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I'm trying to figure out the best way to build an application with multiple user types (i.e. Admin, Vendor and Customer).

I'm using Symfony2 to develop the application. I have two options in mind:

  1. Have one controller and check for the user role and render the corresponding view for that role. (One controller, Multiple views)
  2. Have one view and check for the user role to render the corresponding piece. (One controller, one view)

The difference between the above two methods, that is think the first one will have views to be cleaner, without too much logic in it. But will lead to too much logic inside the controller.

If there any better way to think this out ?

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I hope I'm misunderstanding (and if so, could you please clarify your question), but when you say "Have one controller" you aren't attempting to put your entire application logic in a single controller, right? If your user roles require different feature sets (meaning different code), then why not separate your application into separate sections (sharing base templates/services to minimize duplication of code), restrict access by user role, then automatically direct the user to the appropriate section on login? –  Kal Zekdor Jun 4 '14 at 14:44

3 Answers 3

The way I do it is similar to your option 2 I am not sure how it works with symphony since I have my own custom framework but its similar in a way:

  1. Controller handles the logic and passes in the parameter to view about user, whether user is admin or has a specific permission
  2. View then renders specific parts of the code depending on this permission/role

Example Controller:

 $view = new View('PATH_TO_VIEW');

 $view->isAdmin = true;
 $view->canDropDatabase = true;

Example View:

     <?php if ($this->isAdmin) : ?>
         *** Show some Admin Stuff ***
     <?php else : ?>
         *** Show Non-Admin Stuff ***
     <?php endif; ?>

     <?php if ($this->canDropDatabase) : ?>
         *** Well I hope you dont do this ***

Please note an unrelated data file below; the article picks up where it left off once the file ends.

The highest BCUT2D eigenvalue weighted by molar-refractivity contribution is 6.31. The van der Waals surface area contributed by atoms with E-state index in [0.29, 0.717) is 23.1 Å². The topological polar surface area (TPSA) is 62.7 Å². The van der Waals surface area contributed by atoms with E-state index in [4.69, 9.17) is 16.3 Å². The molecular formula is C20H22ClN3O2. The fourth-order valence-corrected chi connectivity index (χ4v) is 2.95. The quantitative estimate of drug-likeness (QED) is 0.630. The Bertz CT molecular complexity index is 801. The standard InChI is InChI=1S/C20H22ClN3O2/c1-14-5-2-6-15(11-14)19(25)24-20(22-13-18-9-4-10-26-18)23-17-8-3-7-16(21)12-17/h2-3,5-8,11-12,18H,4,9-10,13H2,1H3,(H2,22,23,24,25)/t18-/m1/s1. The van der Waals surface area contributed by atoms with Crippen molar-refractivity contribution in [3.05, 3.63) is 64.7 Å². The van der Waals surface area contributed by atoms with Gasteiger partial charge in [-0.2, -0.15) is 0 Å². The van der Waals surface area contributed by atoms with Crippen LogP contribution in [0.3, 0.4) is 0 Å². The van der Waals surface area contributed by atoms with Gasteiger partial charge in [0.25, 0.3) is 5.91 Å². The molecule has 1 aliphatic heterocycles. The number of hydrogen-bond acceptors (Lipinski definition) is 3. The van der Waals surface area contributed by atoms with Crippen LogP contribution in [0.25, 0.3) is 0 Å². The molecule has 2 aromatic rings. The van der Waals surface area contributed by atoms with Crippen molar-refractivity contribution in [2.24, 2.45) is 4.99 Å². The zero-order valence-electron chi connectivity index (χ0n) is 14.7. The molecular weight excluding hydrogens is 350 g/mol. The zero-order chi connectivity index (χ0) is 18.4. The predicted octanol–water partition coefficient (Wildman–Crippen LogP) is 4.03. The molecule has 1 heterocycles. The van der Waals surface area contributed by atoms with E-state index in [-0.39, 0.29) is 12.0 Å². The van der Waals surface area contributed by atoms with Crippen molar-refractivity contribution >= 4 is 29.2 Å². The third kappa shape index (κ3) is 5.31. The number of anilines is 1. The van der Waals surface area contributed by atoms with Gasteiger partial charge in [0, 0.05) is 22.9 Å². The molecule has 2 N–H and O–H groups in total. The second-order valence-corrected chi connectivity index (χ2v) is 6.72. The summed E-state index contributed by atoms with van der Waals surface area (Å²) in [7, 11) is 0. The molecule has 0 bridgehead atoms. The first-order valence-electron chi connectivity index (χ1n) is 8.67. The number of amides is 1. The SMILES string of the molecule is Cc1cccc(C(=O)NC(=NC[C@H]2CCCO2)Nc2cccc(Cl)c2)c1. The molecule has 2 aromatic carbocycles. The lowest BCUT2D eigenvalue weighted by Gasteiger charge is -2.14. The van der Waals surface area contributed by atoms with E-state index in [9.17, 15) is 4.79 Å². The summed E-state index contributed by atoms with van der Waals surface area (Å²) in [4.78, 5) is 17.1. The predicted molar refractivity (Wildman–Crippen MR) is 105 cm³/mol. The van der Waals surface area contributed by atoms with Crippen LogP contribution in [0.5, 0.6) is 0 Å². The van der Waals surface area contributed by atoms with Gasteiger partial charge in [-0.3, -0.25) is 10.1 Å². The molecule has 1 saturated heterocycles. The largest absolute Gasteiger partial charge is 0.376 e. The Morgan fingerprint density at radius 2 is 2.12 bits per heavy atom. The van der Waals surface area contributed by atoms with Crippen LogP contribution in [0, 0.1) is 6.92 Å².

<?php endif; ?>

The reason I like this approach is because if I need to update something I only deal with one file versus each view file for each role. Plus for the future if you add roles you need to add a new file while you can just add an extra elsif condition.

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Ok, What if each role have its own logic (i.e. admin lists all users and products, vendor has product CRUD, customer buys product only) ? –  Rafael Adel Jun 3 '14 at 22:13

I developed a site with Symfony2 and user roles. I didn't change entire pages depending on the role, but there were significant chunks that would change based on role. I went with option 2 and used the logic within the views, and that seemed to work well for me. Cheers

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Personally I would go with option 1.

You can minimize the logic in controller by just passing the role of the user as a string/array to your twig template and use something like:

{% include role ~ 'header.html' %}

or in case of an array on which you need to do some checks/apply logic you can use a custom twig extension instead of logic in controllers

{% include roles|check_roles ~ 'header.html' %}

Alternatively you can create a service class and inject it in twig so you can use it's methods inside the view so that you keep your controllers clean and the concern of selecting view/partial for each role to be in one place only.

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